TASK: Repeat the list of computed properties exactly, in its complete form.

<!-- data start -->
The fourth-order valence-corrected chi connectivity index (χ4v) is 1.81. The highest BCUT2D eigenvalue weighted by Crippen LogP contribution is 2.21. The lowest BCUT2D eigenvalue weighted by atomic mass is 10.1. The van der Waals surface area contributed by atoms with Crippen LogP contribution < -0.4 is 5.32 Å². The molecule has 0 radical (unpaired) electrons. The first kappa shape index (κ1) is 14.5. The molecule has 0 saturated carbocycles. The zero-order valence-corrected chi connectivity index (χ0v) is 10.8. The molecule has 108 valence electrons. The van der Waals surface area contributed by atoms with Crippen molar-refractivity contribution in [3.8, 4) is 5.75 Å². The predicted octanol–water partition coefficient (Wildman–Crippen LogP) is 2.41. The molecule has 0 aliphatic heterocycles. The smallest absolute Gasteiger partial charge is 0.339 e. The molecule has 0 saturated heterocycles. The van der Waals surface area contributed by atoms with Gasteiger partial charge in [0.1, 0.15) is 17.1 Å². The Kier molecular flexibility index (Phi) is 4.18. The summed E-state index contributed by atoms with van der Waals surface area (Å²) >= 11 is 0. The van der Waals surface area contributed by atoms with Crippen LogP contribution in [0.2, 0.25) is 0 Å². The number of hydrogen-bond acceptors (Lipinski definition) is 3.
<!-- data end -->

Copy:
The fourth-order valence-corrected chi connectivity index (χ4v) is 1.81. The highest BCUT2D eigenvalue weighted by Crippen LogP contribution is 2.21. The lowest BCUT2D eigenvalue weighted by atomic mass is 10.1. The van der Waals surface area contributed by atoms with Crippen LogP contribution < -0.4 is 5.32 Å². The molecule has 0 radical (unpaired) electrons. The first kappa shape index (κ1) is 14.5. The molecule has 0 saturated carbocycles. The zero-order valence-corrected chi connectivity index (χ0v) is 10.8. The molecule has 108 valence electrons. The van der Waals surface area contributed by atoms with Crippen molar-refractivity contribution in [3.8, 4) is 5.75 Å². The predicted octanol–water partition coefficient (Wildman–Crippen LogP) is 2.41. The molecule has 0 aliphatic heterocycles. The smallest absolute Gasteiger partial charge is 0.339 e. The molecule has 0 saturated heterocycles. The van der Waals surface area contributed by atoms with Gasteiger partial charge in [0.1, 0.15) is 17.1 Å². The Kier molecular flexibility index (Phi) is 4.18. The summed E-state index contributed by atoms with van der Waals surface area (Å²) >= 11 is 0. The van der Waals surface area contributed by atoms with Crippen LogP contribution in [0.2, 0.25) is 0 Å². The number of hydrogen-bond acceptors (Lipinski definition) is 3.